Recent Tutoring Session Reviews
"Looked at Assessment Exam grammar and vocabulary, only briefly touching on math to review exponent rules and ratio stuff. Went well - the student's grades on his homework are stellar at this point."
"We used this session to finish reviewing some of the basic math concepts that we covered last week, particularly converting fractions and percentages. Percentages is still one of the student's areas of difficulty, but we made progress on them at the beginning and end of the session. I also gave him a list of some of the basic conversions to memorize so he has a better "lay of the land" of percentages so he can check more challenging calculations by estimating in his head. We then spent the rest of the session working on the geometry sections of the workbook. Most of these concepts were completely new. I gave him the formulas for area, perimeter, and volume, and we completed the practice exercises in the book in the remaining time. I assigned him the next section to read and practice as homework. I also assigned him sections from the vocabulary list in the back to make notecards for and study."
"The student and I reviewed the practice sections of the practice test that she completed (verbal and quantitative) and clarified any errors that were made. We discussed strategies and techniques for approaching verbal logic questions on the test (ie: "If the first two statements are true, then the third is..." and "what word does not belong?"). The student practiced using these strategies. She completed chapter 10 exercise 1 with my assistance and then did exercise 2 independently and we reviewed her answers. She seemed to show improvement from the practice test to the completion of these exercises. The student independently completed a spelling analogy match-up game. To help build the student's vocabulary, she was sent a PowerPoint with 10 new vocabulary words that we reviewed and put into sentences. The student was told to keep this PowerPoint to review before the test, and will review more vocabulary words before the day of her test. The student independently completed the language section of another practice test and was asked to email me the answers so that we can review them next session."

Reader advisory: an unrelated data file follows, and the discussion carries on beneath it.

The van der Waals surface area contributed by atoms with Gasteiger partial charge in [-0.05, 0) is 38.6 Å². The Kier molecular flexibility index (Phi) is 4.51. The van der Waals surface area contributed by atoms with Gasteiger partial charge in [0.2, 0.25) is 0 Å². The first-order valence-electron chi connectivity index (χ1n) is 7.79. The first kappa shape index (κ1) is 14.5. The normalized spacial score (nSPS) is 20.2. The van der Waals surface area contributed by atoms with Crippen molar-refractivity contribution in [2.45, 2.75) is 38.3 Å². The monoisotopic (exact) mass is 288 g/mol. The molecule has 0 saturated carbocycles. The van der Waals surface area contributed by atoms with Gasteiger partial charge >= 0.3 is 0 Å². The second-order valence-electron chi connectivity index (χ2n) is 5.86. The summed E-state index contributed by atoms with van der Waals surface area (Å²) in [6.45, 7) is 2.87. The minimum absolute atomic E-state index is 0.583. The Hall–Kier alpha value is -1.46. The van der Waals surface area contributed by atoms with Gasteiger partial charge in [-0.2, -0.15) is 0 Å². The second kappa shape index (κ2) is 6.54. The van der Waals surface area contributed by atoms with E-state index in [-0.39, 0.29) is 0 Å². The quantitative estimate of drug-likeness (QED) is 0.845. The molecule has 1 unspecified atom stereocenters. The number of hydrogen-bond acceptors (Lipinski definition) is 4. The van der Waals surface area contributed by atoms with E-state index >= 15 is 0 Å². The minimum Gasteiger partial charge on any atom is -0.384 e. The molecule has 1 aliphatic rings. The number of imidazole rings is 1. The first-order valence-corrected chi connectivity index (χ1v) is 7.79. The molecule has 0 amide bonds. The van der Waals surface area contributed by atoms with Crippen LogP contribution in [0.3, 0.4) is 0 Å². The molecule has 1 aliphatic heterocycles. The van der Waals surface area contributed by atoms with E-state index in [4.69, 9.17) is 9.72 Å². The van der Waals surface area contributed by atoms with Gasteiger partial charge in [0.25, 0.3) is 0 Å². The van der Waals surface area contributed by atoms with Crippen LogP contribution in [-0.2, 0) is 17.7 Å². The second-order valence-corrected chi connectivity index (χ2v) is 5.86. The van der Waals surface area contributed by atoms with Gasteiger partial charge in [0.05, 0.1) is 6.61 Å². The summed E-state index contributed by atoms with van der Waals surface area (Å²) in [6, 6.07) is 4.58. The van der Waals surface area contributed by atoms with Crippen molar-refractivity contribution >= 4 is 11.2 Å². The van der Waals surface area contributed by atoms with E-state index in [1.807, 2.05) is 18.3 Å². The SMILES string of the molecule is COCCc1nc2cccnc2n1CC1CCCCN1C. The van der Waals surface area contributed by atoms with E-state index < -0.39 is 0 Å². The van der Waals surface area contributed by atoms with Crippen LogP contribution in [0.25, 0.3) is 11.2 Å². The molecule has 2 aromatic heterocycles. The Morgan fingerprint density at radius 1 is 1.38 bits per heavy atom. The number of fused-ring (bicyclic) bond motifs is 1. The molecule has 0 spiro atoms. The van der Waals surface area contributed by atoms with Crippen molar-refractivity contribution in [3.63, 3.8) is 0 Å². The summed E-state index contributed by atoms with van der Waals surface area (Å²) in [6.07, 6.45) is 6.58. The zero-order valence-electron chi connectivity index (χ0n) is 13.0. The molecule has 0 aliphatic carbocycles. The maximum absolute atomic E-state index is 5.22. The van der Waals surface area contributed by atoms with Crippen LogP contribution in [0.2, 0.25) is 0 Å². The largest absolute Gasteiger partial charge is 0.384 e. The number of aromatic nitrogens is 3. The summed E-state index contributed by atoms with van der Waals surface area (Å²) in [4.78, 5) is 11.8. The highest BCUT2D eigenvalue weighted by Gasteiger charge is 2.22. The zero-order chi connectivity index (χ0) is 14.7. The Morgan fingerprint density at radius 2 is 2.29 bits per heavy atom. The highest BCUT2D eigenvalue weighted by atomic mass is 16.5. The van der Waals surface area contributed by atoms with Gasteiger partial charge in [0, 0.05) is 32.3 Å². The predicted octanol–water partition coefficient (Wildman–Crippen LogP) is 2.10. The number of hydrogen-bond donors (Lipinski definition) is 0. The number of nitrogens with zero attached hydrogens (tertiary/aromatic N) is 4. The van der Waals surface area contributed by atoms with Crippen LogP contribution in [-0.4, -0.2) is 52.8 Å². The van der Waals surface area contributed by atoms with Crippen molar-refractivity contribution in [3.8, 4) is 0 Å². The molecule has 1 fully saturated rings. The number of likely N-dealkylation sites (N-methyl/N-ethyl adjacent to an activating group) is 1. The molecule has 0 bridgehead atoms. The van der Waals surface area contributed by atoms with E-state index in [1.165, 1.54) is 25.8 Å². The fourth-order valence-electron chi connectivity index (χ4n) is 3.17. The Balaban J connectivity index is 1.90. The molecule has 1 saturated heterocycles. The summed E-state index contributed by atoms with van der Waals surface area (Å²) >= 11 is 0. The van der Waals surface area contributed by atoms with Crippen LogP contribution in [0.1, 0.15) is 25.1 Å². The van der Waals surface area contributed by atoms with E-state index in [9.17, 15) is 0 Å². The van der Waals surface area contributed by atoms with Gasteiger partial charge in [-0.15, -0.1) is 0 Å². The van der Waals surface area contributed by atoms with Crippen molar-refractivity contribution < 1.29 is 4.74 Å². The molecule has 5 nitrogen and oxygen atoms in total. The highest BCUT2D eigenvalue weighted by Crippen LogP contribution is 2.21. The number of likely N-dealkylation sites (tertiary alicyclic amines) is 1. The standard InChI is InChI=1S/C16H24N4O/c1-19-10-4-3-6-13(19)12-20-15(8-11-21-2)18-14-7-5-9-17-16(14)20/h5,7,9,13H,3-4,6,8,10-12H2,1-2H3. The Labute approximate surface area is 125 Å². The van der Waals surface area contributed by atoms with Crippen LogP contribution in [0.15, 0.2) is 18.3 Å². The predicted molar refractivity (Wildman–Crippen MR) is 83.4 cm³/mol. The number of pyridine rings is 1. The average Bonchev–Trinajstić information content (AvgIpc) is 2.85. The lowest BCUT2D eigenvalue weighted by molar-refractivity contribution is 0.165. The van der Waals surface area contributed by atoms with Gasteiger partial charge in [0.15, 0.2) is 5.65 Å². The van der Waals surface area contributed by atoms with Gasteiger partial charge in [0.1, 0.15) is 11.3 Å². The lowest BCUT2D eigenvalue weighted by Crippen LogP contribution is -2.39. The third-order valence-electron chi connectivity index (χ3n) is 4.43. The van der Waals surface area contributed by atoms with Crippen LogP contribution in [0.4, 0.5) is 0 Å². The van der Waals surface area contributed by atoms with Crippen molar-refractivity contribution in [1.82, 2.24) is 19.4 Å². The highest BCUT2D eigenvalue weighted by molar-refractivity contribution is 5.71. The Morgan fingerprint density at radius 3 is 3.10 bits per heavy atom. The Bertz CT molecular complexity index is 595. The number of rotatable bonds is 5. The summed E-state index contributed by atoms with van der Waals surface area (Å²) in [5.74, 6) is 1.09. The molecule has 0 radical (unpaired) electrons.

"The student and I started this session by going over the root-and-prefix-based assignment she had done since our last session. She did a wonderful job of finding meanings and sample words for almost all of the roots and prefixes on the list I had given her! After working on vocabulary for a short time, we went on to focus the rest of our session on the math section of the test, with attention to both the concepts and problem-solving subsections. Using both the questions that she had found challenging on an in-school practice packet and some fresh sample questions from our study guides, we reviewed some skills for solving algebraic equations, problems involving fractions, and ratio- or proportion-based word problems (in addition to proportion-based geometry problems involving similar polygons). In the early portion of our work on the math section, she struggled with problems that involved skills I'd seen her apply in the past, and seemed to jump to guesses without taking enough time to consider what to do for a given problem. We talked about why that was, and it came up that she felt intimidated by the math section after a practice / study session at her school. We talked through the negative self-talk that she had been engaging in since that experience, and also addressed the habit she had developed of reflexive guessing under stress. I reminded her of some of the self-calming tips we had discussed in our first session, and offered some ideas for minimizing -- or outright changing -- the feelings of intimidation or inadequacy that were interfering with her ability to focus and to access her math skills. After this conversation, she tackled the rest of our math preparation with renewed determination and positivity, and the difference in her ability to solve sample problems was like night and day! She stayed calmer, caught more mistakes as she was about to make them, and got much more accurate answers. I'm very proud of her for putting the techniques we discussed for managing her state of mind into practice so quickly, so completely, and so effectively!"